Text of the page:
Alumni Feature

To the Moon…

Matt Kuhns ‘02 is helping lead a mission to the moon.  Yes, you read that correctly.  A Xavier alumnus is helping lead a mission to the moon.  Since leaving Xavier, Matt has been busy and now finds himself leading a group of engineers whose mission is to be the first to land on the south pole of the moon. 

Back to the beginning…

Upon graduating from Xavier, Matt attended UW Madison with Melissa Meyer ‘02, also from the Xavier class of 2002.  The two were married in 2006. Last year they were blessed with their daughter, Anna. Melissa graduated with a degree in Molecular Biology in 2006 and Matt with a degree in Aerospace Engineering in 2008.  Jobs took them briefly to Cleveland before they landed in California.  Matt joined Masten Space Systems in 2015. 

Matt considers himself fortunate, working his dream job with rockets and on the space program!  He is the Chief Engineer and Engineering Manager at Masten Space Systems, which specializes in vertical takeoff vertical landing (VTVL) rocketry.  The company really took off (pun intended) in 2009 when Masten won the NASA Centennial Challenge Northrop Lunar Lander Challenge X-Prize for multiple simulated lunar landings.

The moon…

Masten's XL-1 lander was selected for a NASA Commercial Lunar Payload System (CLPS) mission to the south pole, landing in 2022.  As Chief Engineer and Deputy Project Manager on the program, Matt is involved in almost every aspect of the lander design as well as carrying out the mission. He admits it is a daunting responsibility, and recent landing failures show just how difficult it is to land on the moon, but he is up for the challenge.  Masten has over 600 rocket landings to date, so they are confident they can do it.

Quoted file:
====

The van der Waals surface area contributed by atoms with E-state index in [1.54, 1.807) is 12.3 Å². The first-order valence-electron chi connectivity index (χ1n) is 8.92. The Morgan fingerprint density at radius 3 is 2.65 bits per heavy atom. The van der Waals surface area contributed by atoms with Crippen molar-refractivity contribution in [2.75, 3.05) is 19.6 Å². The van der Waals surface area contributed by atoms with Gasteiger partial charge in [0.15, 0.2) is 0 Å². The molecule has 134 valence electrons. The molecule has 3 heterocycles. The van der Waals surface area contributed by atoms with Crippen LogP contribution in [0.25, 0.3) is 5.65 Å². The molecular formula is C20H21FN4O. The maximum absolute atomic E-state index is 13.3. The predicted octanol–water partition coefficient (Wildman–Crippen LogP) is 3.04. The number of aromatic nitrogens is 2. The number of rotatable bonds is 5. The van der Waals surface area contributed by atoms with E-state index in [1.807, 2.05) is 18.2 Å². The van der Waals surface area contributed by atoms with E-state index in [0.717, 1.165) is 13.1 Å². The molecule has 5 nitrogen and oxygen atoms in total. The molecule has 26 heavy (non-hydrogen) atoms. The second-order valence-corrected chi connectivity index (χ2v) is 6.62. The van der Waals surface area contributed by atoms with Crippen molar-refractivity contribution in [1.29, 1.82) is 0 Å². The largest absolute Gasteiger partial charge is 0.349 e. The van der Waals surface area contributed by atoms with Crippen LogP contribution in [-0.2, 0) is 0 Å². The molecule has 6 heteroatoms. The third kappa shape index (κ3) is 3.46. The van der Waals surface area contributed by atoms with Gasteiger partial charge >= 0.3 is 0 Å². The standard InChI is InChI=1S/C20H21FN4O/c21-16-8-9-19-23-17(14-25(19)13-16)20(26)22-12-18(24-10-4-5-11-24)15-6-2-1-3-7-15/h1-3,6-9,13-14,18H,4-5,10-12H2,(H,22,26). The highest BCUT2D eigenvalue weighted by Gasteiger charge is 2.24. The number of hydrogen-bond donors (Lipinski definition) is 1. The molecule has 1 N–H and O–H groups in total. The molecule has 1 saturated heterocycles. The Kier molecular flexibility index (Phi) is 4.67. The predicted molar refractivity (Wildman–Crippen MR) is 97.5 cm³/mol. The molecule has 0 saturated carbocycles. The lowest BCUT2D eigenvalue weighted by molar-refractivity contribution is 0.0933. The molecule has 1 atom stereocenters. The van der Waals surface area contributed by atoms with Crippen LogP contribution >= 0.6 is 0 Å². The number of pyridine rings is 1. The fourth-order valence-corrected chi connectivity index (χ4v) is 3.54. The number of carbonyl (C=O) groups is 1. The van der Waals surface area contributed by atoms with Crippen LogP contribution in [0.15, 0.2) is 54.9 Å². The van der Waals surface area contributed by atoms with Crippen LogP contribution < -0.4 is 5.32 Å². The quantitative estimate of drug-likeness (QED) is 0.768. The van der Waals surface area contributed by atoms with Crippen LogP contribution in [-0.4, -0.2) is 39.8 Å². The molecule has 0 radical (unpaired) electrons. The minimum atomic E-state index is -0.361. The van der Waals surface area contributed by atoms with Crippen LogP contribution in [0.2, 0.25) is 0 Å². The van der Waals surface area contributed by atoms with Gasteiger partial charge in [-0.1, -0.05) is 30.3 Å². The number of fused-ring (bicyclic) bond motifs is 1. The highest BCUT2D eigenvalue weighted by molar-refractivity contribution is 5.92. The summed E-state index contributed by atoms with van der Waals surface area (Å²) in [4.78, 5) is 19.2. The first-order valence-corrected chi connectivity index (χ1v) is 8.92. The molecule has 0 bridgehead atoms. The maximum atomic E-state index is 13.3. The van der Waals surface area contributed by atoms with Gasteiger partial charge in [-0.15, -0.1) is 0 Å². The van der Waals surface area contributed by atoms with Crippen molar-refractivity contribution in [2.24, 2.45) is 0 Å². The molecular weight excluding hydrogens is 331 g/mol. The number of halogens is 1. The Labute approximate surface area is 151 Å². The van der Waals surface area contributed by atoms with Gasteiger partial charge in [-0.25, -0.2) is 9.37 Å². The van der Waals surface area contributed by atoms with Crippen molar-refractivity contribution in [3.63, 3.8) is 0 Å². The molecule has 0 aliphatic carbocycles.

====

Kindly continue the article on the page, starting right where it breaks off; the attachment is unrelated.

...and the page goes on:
Shout out…

Matt wishes to give a shout out to Mr. Bartman and Mr. Lohse.  Matt feels Mr. Bartman had an immense impact on his success.  He firmly believes the first engineering job he got was “100% due to the drafting skills he taught me”.  Matt will need the precision Mr. Bartman taught more than ever to get to the moon.  He also lauds Mr. Lohse and credits him with helping Matt learn how to build things in his Engineering course.  He said that both were incredibly supportive and he is eternally grateful. 

Achievements and Activities:

5 patents and 25+ publications

  • Award winning photographer with a successful photography business exhibited in several galleries in Los Angeles. 
  •  Helped build the first prototype for C-Thru, which lets firefighters see in smoke-filled environments, helping to save lives. 
  • Founded Skyfire, which forecasts beautiful sunsets for photographers.  Skyfire has an app that works as part of The Photographer’s Ephemeris, one of the most widely used photography apps in the world. 
  • Helped map Mammoth Cave, the longest cave in the world.
  • Helped with real rocket sounds (from Masten) for the “First Man” movie about Neil Armstrong’s life.  The sound for the film was nominated for an Oscar. 
  • Volunteer work includes mentoring for FIRST Robotics and Engineers without Borders, recently helping with low-cost ventilators for COVID-19 patients.
  • Recently awarded the title of NASA NIAC Fellow for inventing a new way to safely land on the moon.
  • Helped build a hydrogen fuel cell car, which won awards at Tour de Sol.